- Students in the BA programme Wijsbegeerte: first year BA has been successfully completed, as well as the second-year course Wetenschapsfilosofie.
- Prerequisites for students from other departments (including contractstudenten): first year BA has been successfully completed as well as the BA course Wetenschapsfilosofie or an equivalent course offered by another university.
This course has a limited number of places available for students from other departments.
Traditional philosophical accounts of science drew a distinction between values of two categories: epistemic values, which were internal to scientific inquiry and included the values of accuracy, consistency, and the like, and social values, which were external to science and included broader political and social values. On a traditional account, scientific objectivity depended on allowing only epistemic values to influence the conduct of inquiry: this is what the phrase “value-free science” was taken to mean.
In recent decades, this traditional account has been questioned from various angles: careful analysis of inductive inference, feminist and other critical approaches in philosophy of science, and a changing view of the relation between science and society.
This course examines recent debates about the place of values in science and their implications for scientific objectivity and the social roles of science.
Students who successfully complete the course will have a good understanding of:
- recent debates about the place of values in science;
- normative aspects of scientific practice, the various distinctions between epistemic and social values that have been proposed, and the nature of scientific objectivity.
Students who successfully complete the course will be able to:
- give a critical discussion of recent debates in philosophy of science about values in science;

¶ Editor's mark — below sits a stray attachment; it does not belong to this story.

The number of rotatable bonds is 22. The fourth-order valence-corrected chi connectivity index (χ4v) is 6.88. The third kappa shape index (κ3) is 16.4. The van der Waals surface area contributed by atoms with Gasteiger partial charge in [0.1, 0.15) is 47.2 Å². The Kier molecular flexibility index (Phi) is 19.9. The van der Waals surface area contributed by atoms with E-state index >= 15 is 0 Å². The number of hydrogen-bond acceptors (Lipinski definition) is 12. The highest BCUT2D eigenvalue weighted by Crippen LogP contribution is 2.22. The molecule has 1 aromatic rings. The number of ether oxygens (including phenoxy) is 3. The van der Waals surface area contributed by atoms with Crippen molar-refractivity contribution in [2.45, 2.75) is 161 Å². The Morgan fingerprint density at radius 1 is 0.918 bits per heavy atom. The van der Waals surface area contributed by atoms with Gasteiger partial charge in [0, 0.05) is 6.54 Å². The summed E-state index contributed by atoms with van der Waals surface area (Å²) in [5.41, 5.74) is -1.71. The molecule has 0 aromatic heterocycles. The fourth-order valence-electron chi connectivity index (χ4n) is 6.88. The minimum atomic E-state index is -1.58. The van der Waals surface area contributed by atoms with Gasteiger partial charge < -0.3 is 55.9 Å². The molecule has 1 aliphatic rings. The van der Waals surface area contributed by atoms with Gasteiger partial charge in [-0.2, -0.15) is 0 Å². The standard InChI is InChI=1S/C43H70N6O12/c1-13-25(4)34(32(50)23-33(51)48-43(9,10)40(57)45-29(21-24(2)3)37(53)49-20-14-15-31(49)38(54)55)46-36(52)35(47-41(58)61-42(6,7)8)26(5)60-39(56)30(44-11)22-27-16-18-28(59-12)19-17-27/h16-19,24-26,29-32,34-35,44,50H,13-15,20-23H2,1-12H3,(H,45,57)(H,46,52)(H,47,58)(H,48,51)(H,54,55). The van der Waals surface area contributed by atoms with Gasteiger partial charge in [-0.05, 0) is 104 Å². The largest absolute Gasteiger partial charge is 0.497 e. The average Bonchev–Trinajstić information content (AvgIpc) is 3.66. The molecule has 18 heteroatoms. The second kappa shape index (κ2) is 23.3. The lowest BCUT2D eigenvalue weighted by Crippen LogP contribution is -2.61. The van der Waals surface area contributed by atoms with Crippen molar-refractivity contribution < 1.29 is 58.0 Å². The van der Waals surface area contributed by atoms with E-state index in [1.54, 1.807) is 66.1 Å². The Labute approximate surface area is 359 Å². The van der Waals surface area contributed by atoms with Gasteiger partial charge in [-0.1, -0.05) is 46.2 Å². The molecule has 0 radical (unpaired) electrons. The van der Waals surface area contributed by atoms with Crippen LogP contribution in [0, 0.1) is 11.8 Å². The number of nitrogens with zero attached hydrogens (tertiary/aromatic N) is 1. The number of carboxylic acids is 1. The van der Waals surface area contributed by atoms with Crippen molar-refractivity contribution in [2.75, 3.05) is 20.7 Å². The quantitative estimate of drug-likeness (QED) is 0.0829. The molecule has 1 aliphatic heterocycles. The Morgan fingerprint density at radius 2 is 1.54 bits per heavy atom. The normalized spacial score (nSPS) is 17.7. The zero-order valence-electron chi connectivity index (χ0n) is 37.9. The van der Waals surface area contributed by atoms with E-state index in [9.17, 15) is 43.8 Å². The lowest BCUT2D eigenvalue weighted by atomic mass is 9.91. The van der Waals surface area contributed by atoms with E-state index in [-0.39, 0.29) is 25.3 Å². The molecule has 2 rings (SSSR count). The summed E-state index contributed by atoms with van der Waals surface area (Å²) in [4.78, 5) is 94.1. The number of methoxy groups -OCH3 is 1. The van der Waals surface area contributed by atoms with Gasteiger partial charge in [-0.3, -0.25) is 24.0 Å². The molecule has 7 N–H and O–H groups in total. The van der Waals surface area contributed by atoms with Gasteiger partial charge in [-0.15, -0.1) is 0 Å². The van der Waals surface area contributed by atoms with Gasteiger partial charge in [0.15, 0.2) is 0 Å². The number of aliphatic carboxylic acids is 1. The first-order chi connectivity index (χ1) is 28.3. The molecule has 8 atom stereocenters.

- formulate a reasoned view about the place of values in science and justify it against criticism;
- analyze the relationship between values and objectivity in science;
- present their ideas orally (in a class presentation and discussion) and in writing (in an essay).
Mode of instruction
- Lecures and seminars
Class attendance is required.
Total course load (10 ECTS credits): 280 hours
Class attendance (14 weeks x 3 hours): 42 hours
Literature study (approx. 400 pages): 60 hours
Preparation of class presentation: 60 hours
Writing final essay (including reading / research): 118 hours
- At least one class presentation (20% of the final mark)
- Final paper of 15–20 pages (80% of the final mark)
Prerequisite for participation in examination: miss no more than two classes and take an active part in the discussion in class.
One resit will be offered, consisting of the final paper. Any student who did not take the first examination cannot take the resit.
Blackboard is used for posting course material.
The literature list will be posted on Blackboard. No purchase of material is required. There is no requirement to study literature before the start of the course.
Exchange students and Study Abroad students, please see the Study in Leiden website for information on how to apply.
Registration Studeren à la carte and Contractonderwijs
Registration Studeren à la carte: not applicable
For further information, please contact Dr. J.W. McAllister